Women working in a road construction project in Kadari village, Jumla in these recent pictures. (DB Budha/Republica)
JUMLA, Dec 11: Lakshima Kathayat who is already 60-years-old has been working actively in the construction of a local road. It’s not a work that she feels comfortable to do, but she can’t excuse herself from it. “As there are no boys and men in the village, women even older ones like me, have to work in construction sites like this,” she said adding that “It’s Kalapahad season and all the males have gone to India.”
People in Jumla and adjoining districts in Karnali are very familiar to the word ‘Kalapahad’. Whether they love it, or hate it, Kalapahad is an inevitable part of their lives. Their economy is largely supported by it. “In winter, our men go to Kalapahad (India) for earning a living for the family. Whatever they earn during the few months of their stay there caters to family’s annual needs. If for any reason, they cannot go, starvation is imminent,” explains Kathayat, whose son had recently left for Kalapahad.
From around the first week of December till the end of February men from the region migrate to India. They mostly go to Simla, Garhwal and Dehradun of India to work as porters and laborers. The name, Kalapahad, seems to have been kept because of the black mountains that the men had to trek for reaching out to Indian towns in the past, when the road transportation was not available. Some locals even call this migration trend as ‘Kalipari’ - across the Mahakali River. Kathayat was also altering between Kalapahad and Kalipari while narrating about the seasonal migration of Karnali men to India during the winter and sometimes during summer.
“If we had enough work here, our men would not have to go to Kalipari for feeding the family.” Along with winter, men here head for Indian towns in summer, mostly during July.
After working through out the rainy season, they return home during Dashain and Tihar. “Family members always remain on the look for their return during the festival season as they bring new clothes and other essential commodities for the family,” Kathayat explained.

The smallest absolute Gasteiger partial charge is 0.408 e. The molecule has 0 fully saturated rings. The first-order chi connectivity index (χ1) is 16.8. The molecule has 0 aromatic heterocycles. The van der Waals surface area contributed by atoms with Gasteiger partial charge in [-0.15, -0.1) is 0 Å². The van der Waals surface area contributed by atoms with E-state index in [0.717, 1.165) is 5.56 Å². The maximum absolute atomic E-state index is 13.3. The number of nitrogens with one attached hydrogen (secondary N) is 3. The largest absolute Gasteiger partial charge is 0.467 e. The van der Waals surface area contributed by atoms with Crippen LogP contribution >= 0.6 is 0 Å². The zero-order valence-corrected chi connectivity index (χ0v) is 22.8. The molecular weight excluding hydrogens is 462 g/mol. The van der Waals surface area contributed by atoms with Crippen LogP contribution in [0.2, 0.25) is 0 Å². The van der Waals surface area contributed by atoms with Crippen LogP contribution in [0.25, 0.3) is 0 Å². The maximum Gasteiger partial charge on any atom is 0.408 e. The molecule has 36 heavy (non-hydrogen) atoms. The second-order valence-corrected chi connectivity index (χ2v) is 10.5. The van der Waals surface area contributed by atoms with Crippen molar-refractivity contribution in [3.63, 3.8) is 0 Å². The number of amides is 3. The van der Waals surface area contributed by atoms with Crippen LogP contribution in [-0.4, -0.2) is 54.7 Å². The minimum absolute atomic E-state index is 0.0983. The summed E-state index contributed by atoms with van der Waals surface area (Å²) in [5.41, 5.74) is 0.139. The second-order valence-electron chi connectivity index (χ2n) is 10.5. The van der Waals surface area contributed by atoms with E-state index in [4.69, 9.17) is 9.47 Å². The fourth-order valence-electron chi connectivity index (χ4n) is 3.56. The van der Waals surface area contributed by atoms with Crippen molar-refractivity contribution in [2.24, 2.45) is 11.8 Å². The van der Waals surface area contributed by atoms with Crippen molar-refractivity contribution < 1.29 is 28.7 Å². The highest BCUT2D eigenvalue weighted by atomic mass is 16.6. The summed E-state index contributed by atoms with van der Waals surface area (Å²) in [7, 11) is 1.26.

Construction of the road in her locality has been delayed due to lack of men to work. Not only roads but other developmental projects like this across the region have been affected due to absence of males. “Our men remain in Kalapahad for over six months in a year. And because of that women mostly work in farms and in other fields like road construction,” Kathayat informed.
Though most men return with earnings that more or less meet the family’s demand, some return empty-handed. “Men who have drinking habits rarely bring back money home on their return. But still sending our men to Kalapahad is the best thing we can do for meeting family expenses,” she said.
Kathayat’s neighbor Chimsi Kathayat, 47, like other women in the village actively performs the role of a male for her family. Her husband works in Shimla. “When our men go to Kalapahad, only women are left in the village. So we do all the work in every field- be it road construction or farming or be it cremating a deceased,” Chimsi added.
Though women perform almost all the functions of men in the latter’s absence, it is during cases of emergencies that men are missed most acutely. “Normally, women handle everything. However, during emergencies, like in case of deliveries and other medical emergencies when patients have to be taken to hospital for medical care, we miss our men and wish they were with us.”
Along with social life, the seasonal labor migration affects Karnali’s schools. Due to insufficient number of teachers and students, only few schools operate during the farming season. Principal of Saraswati Higher Secondary School, Badri Narayan Yadav, informed that Kalapahad affects the education calendar every year.
“Students don’t come to school regularly. Some even go to Kalipari for work. Its more of a compulsion for them then a choice to fight against poverty!” he said. “Women are the ones who dig, clear debris, construct roads, carry goods and do the farming work. Men are often not seen here,” he remarked.
According to Sarki Budha, 55, who has life-long experience of ‘Kalapahad’, working in India is a must to feed family members. “Our family would die of starvation if we don’t go to India and earn. We sell our sweat and blood there and get some money back home,” he said. “I had gone there for the first time when I was 12. Since then I have gone regularly throughout my life.”
As part of the Karnali Employment Project, road worth Rs 1.1 million rupees is under construction in Kadari village. According to Budha, most of those who are contributing labor for the road are women and elderly people. “We are constructing road from Kadari to Saraswati School. As young men are in Kalapahad, elderly people like me and women are constructing the road,” he said.